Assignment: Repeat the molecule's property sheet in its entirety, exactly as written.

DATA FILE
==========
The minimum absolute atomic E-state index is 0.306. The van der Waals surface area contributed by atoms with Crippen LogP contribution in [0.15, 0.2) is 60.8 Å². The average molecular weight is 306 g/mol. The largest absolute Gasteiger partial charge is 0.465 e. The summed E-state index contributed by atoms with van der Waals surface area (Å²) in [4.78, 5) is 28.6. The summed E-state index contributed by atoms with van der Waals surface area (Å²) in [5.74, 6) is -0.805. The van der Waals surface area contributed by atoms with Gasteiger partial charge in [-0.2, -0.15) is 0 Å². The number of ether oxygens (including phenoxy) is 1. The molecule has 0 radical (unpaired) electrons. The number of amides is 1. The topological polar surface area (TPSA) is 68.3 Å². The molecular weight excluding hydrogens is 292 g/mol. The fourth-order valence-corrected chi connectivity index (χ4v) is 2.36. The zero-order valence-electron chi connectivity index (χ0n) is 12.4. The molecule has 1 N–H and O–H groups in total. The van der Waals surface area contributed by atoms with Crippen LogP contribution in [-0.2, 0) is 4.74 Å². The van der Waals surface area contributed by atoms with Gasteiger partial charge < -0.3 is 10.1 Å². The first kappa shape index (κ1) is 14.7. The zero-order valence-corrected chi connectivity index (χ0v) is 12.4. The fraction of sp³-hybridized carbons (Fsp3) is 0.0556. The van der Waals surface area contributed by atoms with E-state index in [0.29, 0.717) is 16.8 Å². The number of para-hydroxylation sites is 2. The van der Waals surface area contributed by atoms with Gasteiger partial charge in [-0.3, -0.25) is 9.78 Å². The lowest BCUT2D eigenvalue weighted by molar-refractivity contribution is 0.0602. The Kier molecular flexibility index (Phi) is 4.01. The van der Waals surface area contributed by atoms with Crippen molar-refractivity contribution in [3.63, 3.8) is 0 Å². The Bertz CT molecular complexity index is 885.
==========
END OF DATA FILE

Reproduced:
The minimum absolute atomic E-state index is 0.306. The van der Waals surface area contributed by atoms with Crippen LogP contribution in [0.15, 0.2) is 60.8 Å². The average molecular weight is 306 g/mol. The largest absolute Gasteiger partial charge is 0.465 e. The summed E-state index contributed by atoms with van der Waals surface area (Å²) in [4.78, 5) is 28.6. The summed E-state index contributed by atoms with van der Waals surface area (Å²) in [5.74, 6) is -0.805. The van der Waals surface area contributed by atoms with Gasteiger partial charge in [-0.2, -0.15) is 0 Å². The number of ether oxygens (including phenoxy) is 1. The molecule has 0 radical (unpaired) electrons. The number of amides is 1. The topological polar surface area (TPSA) is 68.3 Å². The molecular weight excluding hydrogens is 292 g/mol. The fourth-order valence-corrected chi connectivity index (χ4v) is 2.36. The zero-order valence-electron chi connectivity index (χ0n) is 12.4. The molecule has 1 N–H and O–H groups in total. The van der Waals surface area contributed by atoms with Crippen LogP contribution in [-0.2, 0) is 4.74 Å². The van der Waals surface area contributed by atoms with Gasteiger partial charge < -0.3 is 10.1 Å². The first kappa shape index (κ1) is 14.7. The zero-order valence-corrected chi connectivity index (χ0v) is 12.4. The fraction of sp³-hybridized carbons (Fsp3) is 0.0556. The van der Waals surface area contributed by atoms with E-state index in [0.29, 0.717) is 16.8 Å². The number of para-hydroxylation sites is 2. The van der Waals surface area contributed by atoms with Gasteiger partial charge in [-0.3, -0.25) is 9.78 Å². The lowest BCUT2D eigenvalue weighted by molar-refractivity contribution is 0.0602. The Kier molecular flexibility index (Phi) is 4.01. The van der Waals surface area contributed by atoms with Crippen molar-refractivity contribution in [3.63, 3.8) is 0 Å². The Bertz CT molecular complexity index is 885.